A prospective study on the link between weight-related self-stigma and binge eating: Role of food addiction and psychological distress

Daniel K. Ahorsu, Chung Ying Lin, Vida Imani, Mark D. Griffiths, Jian An Su, Janet D. Latner, Rachel D. Marshall, Amir H. Pakpour

研究成果: Article同行評審

7 引文 斯高帕斯(Scopus)

摘要

Objectives: This prospective study investigated the link between weight-related self-stigma and binge eating by (a) examining the temporal association between weight-related self-stigma and binge eating; (b) investigating the mediating role of food addiction in the association between weight-related self-stigma and binge eating; and (c) examining the mediating role of psychological distress in the association between weight-related self-stigma and binge eating. Method: Participants comprised 1,497 adolescents (mean = 15.1 years; SD = 6.0). Body mass index and weight bias were assessed at baseline; psychological distress (i.e., depression, anxiety, and stress) assessed and food addiction at 3 months; and binge eating at 6 months. The mediation model was analyzed using Model 4 in the PROCESS macro for SPSS with 10,000 bootstrapping resamples. Results: There was no significant direct association between weight-related self-stigma and binge eating. However, food addiction and psychological distress significantly mediated the association between weight-related self-stigma and binge eating. Discussion: These findings highlight the indirect association between weight-related self-stigma and binge eating via food addiction and psychological distress. Consequently, intervention programs targeting food addiction and psychological distress among adolescents may have significant positive effects on outcomes for weight-related self-stigma and binge eating. The findings will be beneficial to researchers and healthcare professionals working with adolescents during this critical developmental period.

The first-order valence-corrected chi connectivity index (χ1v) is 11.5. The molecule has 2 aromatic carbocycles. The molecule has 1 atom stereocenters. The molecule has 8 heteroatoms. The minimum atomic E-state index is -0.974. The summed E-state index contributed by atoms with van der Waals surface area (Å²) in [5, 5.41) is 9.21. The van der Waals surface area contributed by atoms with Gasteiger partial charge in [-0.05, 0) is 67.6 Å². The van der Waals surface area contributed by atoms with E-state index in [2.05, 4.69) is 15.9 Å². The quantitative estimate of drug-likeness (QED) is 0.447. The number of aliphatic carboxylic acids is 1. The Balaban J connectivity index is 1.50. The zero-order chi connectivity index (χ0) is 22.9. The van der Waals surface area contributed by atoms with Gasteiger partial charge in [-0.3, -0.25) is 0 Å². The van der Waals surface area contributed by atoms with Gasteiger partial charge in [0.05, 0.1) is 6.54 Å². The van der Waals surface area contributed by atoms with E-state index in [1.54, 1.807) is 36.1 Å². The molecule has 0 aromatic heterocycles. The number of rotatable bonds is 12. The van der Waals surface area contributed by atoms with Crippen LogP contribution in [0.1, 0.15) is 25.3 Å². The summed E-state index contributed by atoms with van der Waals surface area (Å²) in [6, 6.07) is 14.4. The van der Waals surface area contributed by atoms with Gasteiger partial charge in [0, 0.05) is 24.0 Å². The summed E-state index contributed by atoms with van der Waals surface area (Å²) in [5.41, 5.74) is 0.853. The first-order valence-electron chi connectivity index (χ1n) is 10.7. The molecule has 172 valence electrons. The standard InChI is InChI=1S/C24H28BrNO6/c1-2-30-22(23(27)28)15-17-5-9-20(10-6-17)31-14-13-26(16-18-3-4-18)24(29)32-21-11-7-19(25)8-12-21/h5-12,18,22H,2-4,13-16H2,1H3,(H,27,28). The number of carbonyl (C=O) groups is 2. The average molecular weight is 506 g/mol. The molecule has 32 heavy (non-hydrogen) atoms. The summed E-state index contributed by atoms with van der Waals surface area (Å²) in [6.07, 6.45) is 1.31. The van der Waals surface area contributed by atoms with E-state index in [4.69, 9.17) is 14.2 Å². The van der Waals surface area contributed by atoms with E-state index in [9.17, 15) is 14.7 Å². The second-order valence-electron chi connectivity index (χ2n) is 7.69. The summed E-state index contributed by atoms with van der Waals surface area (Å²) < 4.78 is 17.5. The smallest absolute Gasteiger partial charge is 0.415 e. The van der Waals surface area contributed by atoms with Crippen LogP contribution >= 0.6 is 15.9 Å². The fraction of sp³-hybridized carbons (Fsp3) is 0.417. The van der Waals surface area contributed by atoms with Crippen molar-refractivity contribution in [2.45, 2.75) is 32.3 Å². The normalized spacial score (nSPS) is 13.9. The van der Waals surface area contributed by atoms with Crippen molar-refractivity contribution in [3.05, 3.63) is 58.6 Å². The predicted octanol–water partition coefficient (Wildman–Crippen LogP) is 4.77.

原文English
頁(從 - 到)442-450
頁數9
期刊International Journal of Eating Disorders
53
發行號3
DOIs
出版狀態Published - 2020 三月 1

All Science Journal Classification (ASJC) codes

  • Psychiatry and Mental health

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